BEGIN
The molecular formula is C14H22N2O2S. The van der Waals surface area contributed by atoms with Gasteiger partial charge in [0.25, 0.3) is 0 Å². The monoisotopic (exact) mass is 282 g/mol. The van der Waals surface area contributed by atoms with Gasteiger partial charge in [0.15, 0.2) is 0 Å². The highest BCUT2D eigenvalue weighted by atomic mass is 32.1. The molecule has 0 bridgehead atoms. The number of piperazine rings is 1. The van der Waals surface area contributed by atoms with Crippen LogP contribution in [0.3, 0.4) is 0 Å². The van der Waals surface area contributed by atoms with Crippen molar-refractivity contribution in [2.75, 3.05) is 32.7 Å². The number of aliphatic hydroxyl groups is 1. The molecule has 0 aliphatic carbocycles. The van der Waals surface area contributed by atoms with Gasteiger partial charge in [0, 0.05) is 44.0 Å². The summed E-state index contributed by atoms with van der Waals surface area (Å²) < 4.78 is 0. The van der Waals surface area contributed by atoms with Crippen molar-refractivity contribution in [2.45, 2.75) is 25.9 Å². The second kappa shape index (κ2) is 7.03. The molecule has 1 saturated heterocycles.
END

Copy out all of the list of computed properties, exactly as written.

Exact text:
The molecular formula is C14H22N2O2S. The van der Waals surface area contributed by atoms with Gasteiger partial charge in [0.25, 0.3) is 0 Å². The monoisotopic (exact) mass is 282 g/mol. The van der Waals surface area contributed by atoms with Gasteiger partial charge in [0.15, 0.2) is 0 Å². The highest BCUT2D eigenvalue weighted by atomic mass is 32.1. The molecule has 0 bridgehead atoms. The number of piperazine rings is 1. The van der Waals surface area contributed by atoms with Crippen LogP contribution in [0.3, 0.4) is 0 Å². The van der Waals surface area contributed by atoms with Crippen molar-refractivity contribution in [2.75, 3.05) is 32.7 Å². The number of aliphatic hydroxyl groups is 1. The molecule has 0 aliphatic carbocycles. The van der Waals surface area contributed by atoms with Gasteiger partial charge in [0, 0.05) is 44.0 Å². The summed E-state index contributed by atoms with van der Waals surface area (Å²) < 4.78 is 0. The van der Waals surface area contributed by atoms with Crippen molar-refractivity contribution in [2.45, 2.75) is 25.9 Å². The second kappa shape index (κ2) is 7.03. The molecule has 1 saturated heterocycles.